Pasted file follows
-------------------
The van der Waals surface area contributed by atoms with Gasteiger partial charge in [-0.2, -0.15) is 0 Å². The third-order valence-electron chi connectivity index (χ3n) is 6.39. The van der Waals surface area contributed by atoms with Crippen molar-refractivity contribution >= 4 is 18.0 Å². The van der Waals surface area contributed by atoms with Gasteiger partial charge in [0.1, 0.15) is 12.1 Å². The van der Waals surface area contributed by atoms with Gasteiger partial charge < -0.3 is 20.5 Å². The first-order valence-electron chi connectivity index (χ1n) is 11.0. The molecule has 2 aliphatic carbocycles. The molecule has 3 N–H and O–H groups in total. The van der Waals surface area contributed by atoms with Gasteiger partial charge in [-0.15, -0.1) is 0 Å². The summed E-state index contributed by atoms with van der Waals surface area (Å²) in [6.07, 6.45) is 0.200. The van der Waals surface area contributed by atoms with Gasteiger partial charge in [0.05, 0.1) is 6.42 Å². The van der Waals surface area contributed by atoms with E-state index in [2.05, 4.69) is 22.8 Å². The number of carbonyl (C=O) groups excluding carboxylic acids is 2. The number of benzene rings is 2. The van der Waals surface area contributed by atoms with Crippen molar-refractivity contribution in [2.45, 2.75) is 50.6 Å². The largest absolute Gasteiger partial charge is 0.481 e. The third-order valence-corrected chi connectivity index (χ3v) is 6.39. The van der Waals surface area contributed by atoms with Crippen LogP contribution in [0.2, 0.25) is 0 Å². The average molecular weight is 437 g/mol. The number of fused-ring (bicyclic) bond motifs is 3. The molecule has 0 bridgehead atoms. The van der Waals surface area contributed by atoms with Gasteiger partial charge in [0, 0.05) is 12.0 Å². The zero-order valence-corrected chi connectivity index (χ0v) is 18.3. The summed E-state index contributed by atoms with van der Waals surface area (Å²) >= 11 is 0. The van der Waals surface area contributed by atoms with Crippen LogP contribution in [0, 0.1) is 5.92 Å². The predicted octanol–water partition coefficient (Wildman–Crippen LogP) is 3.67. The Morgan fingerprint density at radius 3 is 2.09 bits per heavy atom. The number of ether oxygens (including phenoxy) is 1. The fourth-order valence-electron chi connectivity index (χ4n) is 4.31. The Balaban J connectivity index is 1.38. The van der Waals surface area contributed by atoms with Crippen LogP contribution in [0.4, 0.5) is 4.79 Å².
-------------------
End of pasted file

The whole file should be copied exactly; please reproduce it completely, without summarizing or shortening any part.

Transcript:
The van der Waals surface area contributed by atoms with Gasteiger partial charge in [-0.2, -0.15) is 0 Å². The third-order valence-electron chi connectivity index (χ3n) is 6.39. The van der Waals surface area contributed by atoms with Crippen molar-refractivity contribution >= 4 is 18.0 Å². The van der Waals surface area contributed by atoms with Gasteiger partial charge in [0.1, 0.15) is 12.1 Å². The van der Waals surface area contributed by atoms with Gasteiger partial charge < -0.3 is 20.5 Å². The first-order valence-electron chi connectivity index (χ1n) is 11.0. The molecule has 2 aliphatic carbocycles. The molecule has 3 N–H and O–H groups in total. The van der Waals surface area contributed by atoms with Gasteiger partial charge in [-0.15, -0.1) is 0 Å². The summed E-state index contributed by atoms with van der Waals surface area (Å²) in [6.07, 6.45) is 0.200. The van der Waals surface area contributed by atoms with Gasteiger partial charge in [0.05, 0.1) is 6.42 Å². The van der Waals surface area contributed by atoms with E-state index in [2.05, 4.69) is 22.8 Å². The number of carbonyl (C=O) groups excluding carboxylic acids is 2. The number of benzene rings is 2. The van der Waals surface area contributed by atoms with Crippen molar-refractivity contribution in [2.45, 2.75) is 50.6 Å². The largest absolute Gasteiger partial charge is 0.481 e. The third-order valence-corrected chi connectivity index (χ3v) is 6.39. The van der Waals surface area contributed by atoms with Crippen LogP contribution in [0.2, 0.25) is 0 Å². The average molecular weight is 437 g/mol. The number of fused-ring (bicyclic) bond motifs is 3. The molecule has 0 bridgehead atoms. The van der Waals surface area contributed by atoms with Gasteiger partial charge in [0, 0.05) is 12.0 Å². The zero-order valence-corrected chi connectivity index (χ0v) is 18.3. The summed E-state index contributed by atoms with van der Waals surface area (Å²) >= 11 is 0. The van der Waals surface area contributed by atoms with Crippen LogP contribution in [0, 0.1) is 5.92 Å². The predicted octanol–water partition coefficient (Wildman–Crippen LogP) is 3.67. The Morgan fingerprint density at radius 3 is 2.09 bits per heavy atom. The number of ether oxygens (including phenoxy) is 1. The fourth-order valence-electron chi connectivity index (χ4n) is 4.31. The Balaban J connectivity index is 1.38. The van der Waals surface area contributed by atoms with Crippen LogP contribution in [0.4, 0.5) is 4.79 Å².